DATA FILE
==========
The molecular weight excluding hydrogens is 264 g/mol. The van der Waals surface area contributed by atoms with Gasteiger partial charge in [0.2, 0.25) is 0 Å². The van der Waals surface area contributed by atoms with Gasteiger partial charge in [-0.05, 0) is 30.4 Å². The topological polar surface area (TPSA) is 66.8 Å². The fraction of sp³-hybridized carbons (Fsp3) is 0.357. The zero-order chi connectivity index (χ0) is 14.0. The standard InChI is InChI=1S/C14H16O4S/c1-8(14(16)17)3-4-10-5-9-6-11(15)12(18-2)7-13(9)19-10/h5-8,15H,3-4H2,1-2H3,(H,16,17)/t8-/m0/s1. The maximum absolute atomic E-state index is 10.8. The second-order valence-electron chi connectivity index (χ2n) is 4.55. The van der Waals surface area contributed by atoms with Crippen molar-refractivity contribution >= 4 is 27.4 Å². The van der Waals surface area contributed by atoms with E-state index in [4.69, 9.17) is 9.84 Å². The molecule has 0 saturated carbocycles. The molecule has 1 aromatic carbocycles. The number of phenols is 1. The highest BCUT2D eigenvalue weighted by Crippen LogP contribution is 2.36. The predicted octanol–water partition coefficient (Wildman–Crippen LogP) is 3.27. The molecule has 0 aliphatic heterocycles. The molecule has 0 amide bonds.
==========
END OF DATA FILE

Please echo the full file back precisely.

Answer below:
The molecular weight excluding hydrogens is 264 g/mol. The van der Waals surface area contributed by atoms with Gasteiger partial charge in [0.2, 0.25) is 0 Å². The van der Waals surface area contributed by atoms with Gasteiger partial charge in [-0.05, 0) is 30.4 Å². The topological polar surface area (TPSA) is 66.8 Å². The fraction of sp³-hybridized carbons (Fsp3) is 0.357. The zero-order chi connectivity index (χ0) is 14.0. The standard InChI is InChI=1S/C14H16O4S/c1-8(14(16)17)3-4-10-5-9-6-11(15)12(18-2)7-13(9)19-10/h5-8,15H,3-4H2,1-2H3,(H,16,17)/t8-/m0/s1. The maximum absolute atomic E-state index is 10.8. The second-order valence-electron chi connectivity index (χ2n) is 4.55. The van der Waals surface area contributed by atoms with Crippen molar-refractivity contribution >= 4 is 27.4 Å². The van der Waals surface area contributed by atoms with E-state index in [4.69, 9.17) is 9.84 Å². The molecule has 0 saturated carbocycles. The molecule has 1 aromatic carbocycles. The number of phenols is 1. The highest BCUT2D eigenvalue weighted by Crippen LogP contribution is 2.36. The predicted octanol–water partition coefficient (Wildman–Crippen LogP) is 3.27. The molecule has 0 aliphatic heterocycles. The molecule has 0 amide bonds.